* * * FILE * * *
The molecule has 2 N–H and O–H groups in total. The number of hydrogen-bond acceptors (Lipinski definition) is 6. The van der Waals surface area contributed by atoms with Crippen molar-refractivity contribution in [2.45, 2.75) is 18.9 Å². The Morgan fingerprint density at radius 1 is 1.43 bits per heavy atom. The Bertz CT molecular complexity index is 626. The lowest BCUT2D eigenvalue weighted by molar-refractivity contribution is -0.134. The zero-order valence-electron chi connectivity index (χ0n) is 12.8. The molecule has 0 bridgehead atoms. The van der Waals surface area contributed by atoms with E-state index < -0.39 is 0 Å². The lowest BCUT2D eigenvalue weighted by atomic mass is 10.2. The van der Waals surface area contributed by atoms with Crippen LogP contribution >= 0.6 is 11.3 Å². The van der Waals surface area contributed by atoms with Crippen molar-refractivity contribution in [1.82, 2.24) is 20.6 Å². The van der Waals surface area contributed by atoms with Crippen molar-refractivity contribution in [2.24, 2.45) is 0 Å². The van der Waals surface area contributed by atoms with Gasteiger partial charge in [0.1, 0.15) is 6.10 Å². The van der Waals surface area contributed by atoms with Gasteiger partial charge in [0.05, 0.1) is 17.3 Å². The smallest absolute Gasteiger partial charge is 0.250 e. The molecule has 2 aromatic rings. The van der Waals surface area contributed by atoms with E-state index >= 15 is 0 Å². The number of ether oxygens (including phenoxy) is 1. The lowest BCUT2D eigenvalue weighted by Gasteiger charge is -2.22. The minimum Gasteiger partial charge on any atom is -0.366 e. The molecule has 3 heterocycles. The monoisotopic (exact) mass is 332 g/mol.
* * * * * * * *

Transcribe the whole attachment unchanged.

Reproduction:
The molecule has 2 N–H and O–H groups in total. The number of hydrogen-bond acceptors (Lipinski definition) is 6. The van der Waals surface area contributed by atoms with Crippen molar-refractivity contribution in [2.45, 2.75) is 18.9 Å². The Morgan fingerprint density at radius 1 is 1.43 bits per heavy atom. The Bertz CT molecular complexity index is 626. The lowest BCUT2D eigenvalue weighted by molar-refractivity contribution is -0.134. The zero-order valence-electron chi connectivity index (χ0n) is 12.8. The molecule has 0 bridgehead atoms. The van der Waals surface area contributed by atoms with E-state index < -0.39 is 0 Å². The lowest BCUT2D eigenvalue weighted by atomic mass is 10.2. The van der Waals surface area contributed by atoms with Crippen LogP contribution >= 0.6 is 11.3 Å². The van der Waals surface area contributed by atoms with Crippen molar-refractivity contribution in [1.82, 2.24) is 20.6 Å². The van der Waals surface area contributed by atoms with Crippen molar-refractivity contribution in [2.24, 2.45) is 0 Å². The van der Waals surface area contributed by atoms with Gasteiger partial charge in [0.1, 0.15) is 6.10 Å². The van der Waals surface area contributed by atoms with Gasteiger partial charge in [0.05, 0.1) is 17.3 Å². The smallest absolute Gasteiger partial charge is 0.250 e. The molecule has 2 aromatic rings. The van der Waals surface area contributed by atoms with E-state index >= 15 is 0 Å². The number of ether oxygens (including phenoxy) is 1. The lowest BCUT2D eigenvalue weighted by Gasteiger charge is -2.22. The minimum Gasteiger partial charge on any atom is -0.366 e. The molecule has 3 heterocycles. The monoisotopic (exact) mass is 332 g/mol.